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NGOs benefit from real world learning

29 Aug 2019

Christchurch is the home base for many non-governmental organisations (NGOs) which contribute to the city life with innovative ideas, creativity and thinking outside the box.

Ara’s second year New Zealand Broadcasting School (NZBS) students were given the opportunity to work with eight prominent Christchurch organisations to develop a digital campaign for them to raise awareness of the work they are doing and to enhance the brand.

The students worked with NGOs like Endometriosis NZ, Christchurch Symphony Orchestra, The Plainsmen, SPELD NZ, Hohepa Canterbury and Gap Filler and small business Daveles as well as law firm Cavell Leitch.

For this project students were split up into groups of nine with each consisting of three radio, three TV and screen and three journalism students.

Journalism student Emma Turton, who was part of the group working with Gap Filler, said they had five weeks to develop a strategy and work with their client.

“After we learned about marketing and how to pitch our ideas, we started to develop our content. As part of our digital marketing strategy, my group created five short and entertaining social media videos, two documentary style videos and three podcasts which we named ‘Hammock Hangout’ after Gap Filler’s ‘Hammock Forest’ on Manchester Street.

“We also came up with the idea of creating an interactive map that people can use to plan their trip around the central city and that shows all of Gap Filler’s projects. This tool allows people to either plan ahead while they are still at home or use it on their phone to find out what is close to them when they are already in town.”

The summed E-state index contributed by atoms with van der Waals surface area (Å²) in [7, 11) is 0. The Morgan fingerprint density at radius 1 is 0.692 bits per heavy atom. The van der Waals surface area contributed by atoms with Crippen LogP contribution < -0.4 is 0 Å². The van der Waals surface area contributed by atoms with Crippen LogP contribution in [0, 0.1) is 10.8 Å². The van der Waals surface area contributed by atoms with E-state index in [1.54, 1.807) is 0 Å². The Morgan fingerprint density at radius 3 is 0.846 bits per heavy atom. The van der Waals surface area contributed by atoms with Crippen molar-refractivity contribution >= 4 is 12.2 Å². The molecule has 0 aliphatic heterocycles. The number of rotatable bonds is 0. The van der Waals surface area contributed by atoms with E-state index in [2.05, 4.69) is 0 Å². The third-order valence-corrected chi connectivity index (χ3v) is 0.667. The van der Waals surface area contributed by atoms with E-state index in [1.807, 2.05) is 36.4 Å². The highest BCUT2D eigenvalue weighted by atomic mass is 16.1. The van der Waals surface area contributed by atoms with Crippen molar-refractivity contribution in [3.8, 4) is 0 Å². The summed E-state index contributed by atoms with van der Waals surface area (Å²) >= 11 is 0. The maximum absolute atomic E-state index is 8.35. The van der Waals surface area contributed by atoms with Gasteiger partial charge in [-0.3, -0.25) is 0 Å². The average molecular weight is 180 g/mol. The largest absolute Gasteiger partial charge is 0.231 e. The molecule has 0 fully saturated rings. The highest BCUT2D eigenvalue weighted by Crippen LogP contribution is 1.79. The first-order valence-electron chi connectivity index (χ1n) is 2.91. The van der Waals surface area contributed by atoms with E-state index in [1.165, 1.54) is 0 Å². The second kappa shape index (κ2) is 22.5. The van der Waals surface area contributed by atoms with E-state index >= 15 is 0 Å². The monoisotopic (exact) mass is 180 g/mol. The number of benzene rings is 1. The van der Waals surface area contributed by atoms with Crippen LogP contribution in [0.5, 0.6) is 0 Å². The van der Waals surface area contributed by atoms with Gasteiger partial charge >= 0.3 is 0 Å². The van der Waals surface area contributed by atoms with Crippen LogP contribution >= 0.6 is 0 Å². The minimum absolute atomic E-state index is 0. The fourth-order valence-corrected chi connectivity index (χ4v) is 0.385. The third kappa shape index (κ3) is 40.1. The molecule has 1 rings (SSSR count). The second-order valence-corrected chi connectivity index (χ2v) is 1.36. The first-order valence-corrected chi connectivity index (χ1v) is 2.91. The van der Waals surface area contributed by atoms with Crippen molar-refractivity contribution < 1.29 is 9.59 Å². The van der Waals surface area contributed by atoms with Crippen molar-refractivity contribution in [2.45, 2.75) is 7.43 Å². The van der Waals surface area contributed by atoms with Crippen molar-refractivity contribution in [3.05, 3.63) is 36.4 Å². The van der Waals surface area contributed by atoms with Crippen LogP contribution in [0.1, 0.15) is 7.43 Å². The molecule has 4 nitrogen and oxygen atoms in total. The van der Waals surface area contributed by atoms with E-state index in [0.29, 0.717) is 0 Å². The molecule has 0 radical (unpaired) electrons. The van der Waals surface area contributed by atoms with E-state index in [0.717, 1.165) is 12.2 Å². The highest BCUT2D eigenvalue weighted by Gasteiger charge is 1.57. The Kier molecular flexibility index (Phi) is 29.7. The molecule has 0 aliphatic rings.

For some of the students it was the first time they worked with a paying client said Digital Media Tutor Alice Rae-Flick.


The NZBS students who worked with Gap Filler listened to the constructive feedback from the judging panel.

To make the project as real world as possible students were required to submit a brief and proposal which were signed off by the client before launching into the creation of the content. Their content was assessed on quality, how engaging it is for the target audience, how the content answers the client objectives as well the effectiveness of the digital strategy. On top of that their presentation skills will be assessed too.

Jane Wrightson from NZ on Air and Chris Stephens from TVNZ agreed to be part of the judging panel and both challenged the students on the work they created. Also present were NZBS staff and some members of the NGOs came along to watch and give their feedback.

“I will keep an eye out over the next few months to find out what content the clients have decided to use. All the clients were incredibly happy with what our students created, but our clients tend to be time poor so implementing all of the marketing ideas can be a bit tricky for them,” said Rae-Flick.

In the meantime, Gap Filler continues “shifting the identity of our conservative Garden City to a city where anything is possible”.